The Gift

Like opening the fridge door. Like popping a balloon full of amber confetti. Like being immersed in a painting by Claude Monet. Like being in a movie about a woman whose heart is finally open to a life she once only dreamed of. 

Cinnamon me. 

I will do my very best to try to explain where I am, why I’m here and what is happening to me. It starts a long, long time ago, when I was a little girl playing in the backyard at Spreckles Lane. She was an imaginative little girl who could turn a magnolia tree leaf into Robinson Crusoe’s ship, a piece of abandoned tissue paper and string into a makeshift dress for her pen-freckled, frizzy-haired peewee doll. Croaking toads were characters in her make-believe world, as was her Calico cat, Penny, and lighthouse fountain her father made out of PV stone. She was bronze and pigtailed, high foreheaded, chubby-bellied, and longed to be everyone’s amigo. She was fun and danceable, liked to draw, read and tell stories until she got to an age where she could write her own. Her adoring father was her sidekick and enchanted his little girl with bedtime stories threaded with bits and pieces of her imagination. He was always like that, incorporating his daughter’s story into his, giving her validation and a golden key that she would cherish for the rest of her days.

That brings me to this moment, more than six decades later, more than a dozen years after her beloved dad died, sitting on a leaf-carpeted porch next to a leaping creek, doing what she’s always done–write. Only this time, it’s different. 

This time, the little girl has a car and can drive and cook food and go out to eat, if she feels like it, and stay up really late binging on movies (when she has reception) and read an entire book in day, or drink a wee glass of wine in the afternoon or take a nap (which she has yet to do) or camp 10 days straight in the beautiful Sierras or leave when a Fall storm threatens rain and snow on the weekend or reserve not one, but THREE nights at the cutest little cabin resort off the 395 outside of Bridgeport, CA. Here, at the Virginia Creek Settlement, she has a porch and a hot shower and a comfy bed and internet reception and her own food to cook–a big pot of veggie chili for the chilly nights–and can order from an on-site diner the best damn cheese pizza in the Sierras and hang out near the firepit and eat so’mores, just she and her devoted pal, Monet, the spotted blue healer. Here, she can imagine The Next Chapter without judgment or interference from well-indended folk. Here, she can see herself doing everything she loves—reading, writing, creating art, listening to music, absorbing the stillness and variety of Nature. Here, there are no expectations other than to let Nature do her job.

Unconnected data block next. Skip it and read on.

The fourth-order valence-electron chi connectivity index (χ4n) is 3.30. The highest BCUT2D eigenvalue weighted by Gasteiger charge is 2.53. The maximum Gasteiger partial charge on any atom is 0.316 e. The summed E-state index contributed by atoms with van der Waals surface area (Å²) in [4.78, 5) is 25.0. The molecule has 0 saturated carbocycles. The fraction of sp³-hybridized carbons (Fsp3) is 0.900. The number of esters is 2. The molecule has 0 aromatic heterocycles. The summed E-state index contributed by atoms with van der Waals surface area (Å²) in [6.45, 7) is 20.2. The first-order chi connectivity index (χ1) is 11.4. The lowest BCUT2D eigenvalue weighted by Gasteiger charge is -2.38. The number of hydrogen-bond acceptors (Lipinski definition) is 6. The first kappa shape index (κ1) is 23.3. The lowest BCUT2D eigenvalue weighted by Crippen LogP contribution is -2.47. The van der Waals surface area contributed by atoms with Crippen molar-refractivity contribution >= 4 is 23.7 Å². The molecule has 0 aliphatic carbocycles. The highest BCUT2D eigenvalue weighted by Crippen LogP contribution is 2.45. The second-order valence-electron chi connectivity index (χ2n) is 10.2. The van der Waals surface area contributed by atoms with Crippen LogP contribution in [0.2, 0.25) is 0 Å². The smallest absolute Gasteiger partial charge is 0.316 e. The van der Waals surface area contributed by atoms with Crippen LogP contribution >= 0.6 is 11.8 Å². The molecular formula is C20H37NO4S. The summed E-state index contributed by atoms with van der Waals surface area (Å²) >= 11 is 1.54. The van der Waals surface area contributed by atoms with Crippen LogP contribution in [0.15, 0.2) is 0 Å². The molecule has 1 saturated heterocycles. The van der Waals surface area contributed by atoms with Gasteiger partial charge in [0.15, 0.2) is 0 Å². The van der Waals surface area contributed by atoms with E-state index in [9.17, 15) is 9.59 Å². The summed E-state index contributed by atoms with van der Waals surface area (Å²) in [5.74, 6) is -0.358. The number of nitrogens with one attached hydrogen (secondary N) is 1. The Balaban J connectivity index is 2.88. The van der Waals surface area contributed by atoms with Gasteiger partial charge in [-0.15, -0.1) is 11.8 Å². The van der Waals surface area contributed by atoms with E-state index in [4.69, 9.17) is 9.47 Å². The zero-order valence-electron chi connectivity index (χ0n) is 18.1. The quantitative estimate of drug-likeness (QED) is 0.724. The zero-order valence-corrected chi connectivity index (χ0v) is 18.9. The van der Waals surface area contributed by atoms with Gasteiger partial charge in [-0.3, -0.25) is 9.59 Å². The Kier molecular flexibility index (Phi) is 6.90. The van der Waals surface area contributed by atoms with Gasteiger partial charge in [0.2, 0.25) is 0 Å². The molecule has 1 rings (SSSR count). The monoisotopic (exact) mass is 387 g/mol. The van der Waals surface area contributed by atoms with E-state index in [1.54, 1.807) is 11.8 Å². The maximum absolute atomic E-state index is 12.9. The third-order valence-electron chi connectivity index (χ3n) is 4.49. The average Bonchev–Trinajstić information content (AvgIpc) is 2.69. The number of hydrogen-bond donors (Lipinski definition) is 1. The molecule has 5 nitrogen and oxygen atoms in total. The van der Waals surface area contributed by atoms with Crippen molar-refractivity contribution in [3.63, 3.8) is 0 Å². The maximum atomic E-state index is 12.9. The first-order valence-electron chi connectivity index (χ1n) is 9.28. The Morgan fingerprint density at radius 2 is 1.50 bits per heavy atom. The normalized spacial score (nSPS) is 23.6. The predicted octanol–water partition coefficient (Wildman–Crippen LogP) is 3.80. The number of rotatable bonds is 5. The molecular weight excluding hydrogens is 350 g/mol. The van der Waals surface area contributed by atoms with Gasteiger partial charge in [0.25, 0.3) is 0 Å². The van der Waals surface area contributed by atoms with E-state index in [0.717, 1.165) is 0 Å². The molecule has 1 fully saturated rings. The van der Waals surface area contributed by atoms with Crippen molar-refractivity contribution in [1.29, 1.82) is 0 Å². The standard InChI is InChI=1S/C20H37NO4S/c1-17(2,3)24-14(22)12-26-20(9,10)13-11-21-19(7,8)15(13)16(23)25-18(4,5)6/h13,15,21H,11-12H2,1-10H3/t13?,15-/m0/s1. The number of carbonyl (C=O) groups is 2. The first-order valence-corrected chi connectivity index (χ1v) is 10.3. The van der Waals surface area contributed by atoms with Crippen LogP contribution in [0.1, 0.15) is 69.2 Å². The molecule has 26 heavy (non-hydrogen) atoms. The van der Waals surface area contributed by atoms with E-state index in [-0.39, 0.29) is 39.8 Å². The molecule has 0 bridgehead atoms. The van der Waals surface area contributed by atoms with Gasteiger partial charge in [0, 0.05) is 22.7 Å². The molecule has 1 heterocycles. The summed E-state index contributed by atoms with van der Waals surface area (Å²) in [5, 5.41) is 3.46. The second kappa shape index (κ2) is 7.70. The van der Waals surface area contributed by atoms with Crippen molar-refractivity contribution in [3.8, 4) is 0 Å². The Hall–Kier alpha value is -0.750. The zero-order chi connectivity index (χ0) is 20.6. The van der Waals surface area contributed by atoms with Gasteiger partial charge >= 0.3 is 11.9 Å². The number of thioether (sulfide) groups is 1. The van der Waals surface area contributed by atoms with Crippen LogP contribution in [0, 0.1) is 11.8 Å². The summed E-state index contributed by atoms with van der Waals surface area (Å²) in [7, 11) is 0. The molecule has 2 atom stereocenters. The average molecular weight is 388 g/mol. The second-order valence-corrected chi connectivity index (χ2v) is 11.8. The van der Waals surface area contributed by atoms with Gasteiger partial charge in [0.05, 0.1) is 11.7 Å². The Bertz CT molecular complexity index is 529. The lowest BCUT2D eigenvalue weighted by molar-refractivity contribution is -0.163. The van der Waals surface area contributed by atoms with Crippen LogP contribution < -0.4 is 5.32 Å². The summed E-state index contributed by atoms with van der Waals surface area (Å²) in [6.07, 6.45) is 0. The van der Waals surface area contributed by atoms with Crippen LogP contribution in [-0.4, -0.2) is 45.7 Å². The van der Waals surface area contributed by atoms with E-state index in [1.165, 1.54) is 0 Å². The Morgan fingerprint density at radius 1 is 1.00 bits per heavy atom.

This grownup woman/girl is so happy, so content, so in-the-moment, so grateful in a way she hasn’t felt for years. Giddy to feel the translucent leaves shower her in unexpected wind spurts as if she is Ginger Rogers in “Singing in the Rain”.  Giddy to imagine Paiute warriors standing above the painted granite cliff surveying the land and strangers like me, wondering, “Are you here to appreciate or raid?” 

I am here, honorable people, to absorb, reflect and to remember the changing of the seasons, the contentment in Miguel’s face as we share a moment of gratitude along the creekside, on this fine transitional day, before he bids adieu, getting back to his handyman work, and I get back to noticing.

Yesterday, it was emotional leaving the Twin Lakes Campground, saying goodbye to Terrie the camp host, and my beautiful campsite. To land here, however, is an equal blessing. An indoor respite where I can hang my hat—literally—for a few days, settling in, before it’s time to move on. I simply don’t have enough words to express how perfect this retreat is for me, how many thoughtful accommodations Jimmy and Brinn, the proprietors of Virginia Creek Settlement, have thought of for us guests. Rustic, clean and comfortable.


If the only prayer you say at the end of the day is thank you, that is enough. Thank you means you listened, you noticed all of the tiny miracles that make up a day—your day. The Gift.   

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